How big is the modeling market?

In a recent issue of Scale Models International something jumped out at me. On the top of page 63 in the Dec 04 issue it says "reach nearly three million active hobbyists a year for less than...." I was stunned. Three million? How can that be, are there that many of us out there.

According to their website, Scale Models Intl distributes 30,000 monthly copies. Of those, best case scenario is 70%, or 21,000 are actually sold. On that same page in the magazine, they indicate 70% of their readers are connected to the internet - so that takes the number down to about 14,700. I know their readers don't represent the entire market but how do you jump from 14,700 readers to three million hobbyists? It simply doesn't add up.

Reply to
Kevin O
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Well...all the time on this group, we see people writing in, asking where to buy this-and-that, as they do not have a local hobby shop near them. We can also assume that there are at least this many that are not anywhere near a hobby club. And seeing as this is just the ones we hear from... it makes sense that there are millions of modelers out there, that we never meet, or even hear about.

Certainly, the magazine was engaging in a "best case scenario" spiel; but I imagine that for every one modeler we know, or know of.... there are at least twenty whom we never know of.

Reply to
Greg Heilers

Hard to say. Has any manufacturer ever released kit sales figures? That would be a good place to check for an idea of volume of a best-seller. What's an average production run in the various general areas of modeling?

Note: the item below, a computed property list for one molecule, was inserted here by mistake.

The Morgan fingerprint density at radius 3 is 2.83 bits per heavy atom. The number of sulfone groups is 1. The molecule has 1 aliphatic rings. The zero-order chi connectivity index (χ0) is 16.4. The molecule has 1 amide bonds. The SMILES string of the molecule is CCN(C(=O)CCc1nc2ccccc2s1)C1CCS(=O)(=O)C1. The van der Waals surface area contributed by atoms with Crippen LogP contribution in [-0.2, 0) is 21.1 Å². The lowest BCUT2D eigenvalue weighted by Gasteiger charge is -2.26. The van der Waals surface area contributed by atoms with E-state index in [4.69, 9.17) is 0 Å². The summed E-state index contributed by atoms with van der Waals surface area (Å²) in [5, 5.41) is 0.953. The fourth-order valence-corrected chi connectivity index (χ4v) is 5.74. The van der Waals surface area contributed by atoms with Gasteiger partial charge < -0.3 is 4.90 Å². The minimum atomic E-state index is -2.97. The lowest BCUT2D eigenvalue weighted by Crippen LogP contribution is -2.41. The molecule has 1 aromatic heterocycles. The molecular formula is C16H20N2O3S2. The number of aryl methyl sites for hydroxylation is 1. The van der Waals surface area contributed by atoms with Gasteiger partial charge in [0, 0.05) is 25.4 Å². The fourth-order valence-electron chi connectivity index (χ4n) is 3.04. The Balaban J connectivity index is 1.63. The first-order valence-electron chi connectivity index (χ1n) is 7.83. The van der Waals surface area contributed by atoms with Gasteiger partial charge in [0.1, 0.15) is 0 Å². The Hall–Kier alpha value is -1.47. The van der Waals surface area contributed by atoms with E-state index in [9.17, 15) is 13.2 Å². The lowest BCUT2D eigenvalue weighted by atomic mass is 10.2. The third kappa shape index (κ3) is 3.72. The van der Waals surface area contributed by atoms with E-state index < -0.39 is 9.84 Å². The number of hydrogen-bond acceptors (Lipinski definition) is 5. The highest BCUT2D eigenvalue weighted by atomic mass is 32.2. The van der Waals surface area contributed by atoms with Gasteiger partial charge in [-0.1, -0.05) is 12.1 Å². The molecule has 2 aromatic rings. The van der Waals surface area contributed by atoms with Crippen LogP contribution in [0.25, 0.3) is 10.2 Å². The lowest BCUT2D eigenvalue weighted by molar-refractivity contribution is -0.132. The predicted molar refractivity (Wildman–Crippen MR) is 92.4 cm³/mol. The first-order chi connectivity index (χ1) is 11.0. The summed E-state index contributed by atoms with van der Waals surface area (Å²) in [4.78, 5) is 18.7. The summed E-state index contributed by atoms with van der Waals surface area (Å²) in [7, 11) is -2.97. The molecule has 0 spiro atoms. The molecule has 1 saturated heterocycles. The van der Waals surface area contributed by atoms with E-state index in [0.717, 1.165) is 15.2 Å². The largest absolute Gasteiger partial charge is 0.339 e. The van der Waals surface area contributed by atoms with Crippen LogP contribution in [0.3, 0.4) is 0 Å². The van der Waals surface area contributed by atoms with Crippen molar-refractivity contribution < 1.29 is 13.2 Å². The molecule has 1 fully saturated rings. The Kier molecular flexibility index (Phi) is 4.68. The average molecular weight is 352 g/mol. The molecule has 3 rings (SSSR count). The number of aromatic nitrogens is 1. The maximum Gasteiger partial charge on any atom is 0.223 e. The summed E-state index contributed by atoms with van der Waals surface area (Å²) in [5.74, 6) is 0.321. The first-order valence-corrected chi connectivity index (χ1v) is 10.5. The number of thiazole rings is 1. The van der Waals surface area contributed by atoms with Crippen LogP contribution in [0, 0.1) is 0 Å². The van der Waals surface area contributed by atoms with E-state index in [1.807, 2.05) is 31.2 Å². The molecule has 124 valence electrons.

Don H.

Reply to
Don Harstad

Lessee....

3,000,000 out of 6,000,000,000+ That's about 0.05% of the total population (including USA, Japan, UK, France and Germany). Allowing for fewer modelers in, say the Congo, Somalia and Afghanistan would make for somewhat more here, so... I'd say its probably not too far off.

-- John

Reply to
Old Timer

until the advent of the net, i modeled alone. the club meetings i went always seemed to reveal control freaks and other folks with personality disorders. or the know-it-alls who had to make themselves feel good at my expense. this group is positively same compared to many.

Reply to
e

I for one am a cheapskate who goes to a big box bookstore and read all the latest issues of my favorite modelling and military type magazines and rarely buy any. Which each cover price running between $8 to $16 there is no way I can keep buying or subscribe to them. I see a lot of other browsers doing the same. So we can probably say there are something like 30 readers for every one buyer. That's only one a day for a monthly issue. Even a big box store only puts about 10 copies of any particular magazine on the shelf. You are right, even then I don't think there are a million hobbyists.